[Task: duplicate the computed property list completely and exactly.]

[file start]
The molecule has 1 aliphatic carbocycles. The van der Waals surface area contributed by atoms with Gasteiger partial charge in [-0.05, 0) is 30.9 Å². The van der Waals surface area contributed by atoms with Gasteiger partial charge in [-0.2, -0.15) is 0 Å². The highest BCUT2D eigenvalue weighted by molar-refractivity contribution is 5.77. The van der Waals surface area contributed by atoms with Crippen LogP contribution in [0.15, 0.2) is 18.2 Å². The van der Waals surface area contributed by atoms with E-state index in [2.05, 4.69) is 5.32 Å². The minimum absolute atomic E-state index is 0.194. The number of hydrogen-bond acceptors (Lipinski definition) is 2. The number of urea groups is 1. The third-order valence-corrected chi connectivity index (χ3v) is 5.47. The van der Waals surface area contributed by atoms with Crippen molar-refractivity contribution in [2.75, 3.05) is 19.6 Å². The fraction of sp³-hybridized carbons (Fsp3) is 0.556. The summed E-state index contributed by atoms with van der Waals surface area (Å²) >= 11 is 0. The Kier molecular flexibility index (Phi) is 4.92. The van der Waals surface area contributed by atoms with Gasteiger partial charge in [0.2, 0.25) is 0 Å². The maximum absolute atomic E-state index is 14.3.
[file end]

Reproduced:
The molecule has 1 aliphatic carbocycles. The van der Waals surface area contributed by atoms with Gasteiger partial charge in [-0.05, 0) is 30.9 Å². The van der Waals surface area contributed by atoms with Gasteiger partial charge in [-0.2, -0.15) is 0 Å². The highest BCUT2D eigenvalue weighted by molar-refractivity contribution is 5.77. The van der Waals surface area contributed by atoms with Crippen LogP contribution in [0.15, 0.2) is 18.2 Å². The van der Waals surface area contributed by atoms with E-state index in [2.05, 4.69) is 5.32 Å². The minimum absolute atomic E-state index is 0.194. The number of hydrogen-bond acceptors (Lipinski definition) is 2. The number of urea groups is 1. The third-order valence-corrected chi connectivity index (χ3v) is 5.47. The van der Waals surface area contributed by atoms with Crippen molar-refractivity contribution in [2.75, 3.05) is 19.6 Å². The fraction of sp³-hybridized carbons (Fsp3) is 0.556. The summed E-state index contributed by atoms with van der Waals surface area (Å²) >= 11 is 0. The Kier molecular flexibility index (Phi) is 4.92. The van der Waals surface area contributed by atoms with Gasteiger partial charge in [0.2, 0.25) is 0 Å². The maximum absolute atomic E-state index is 14.3.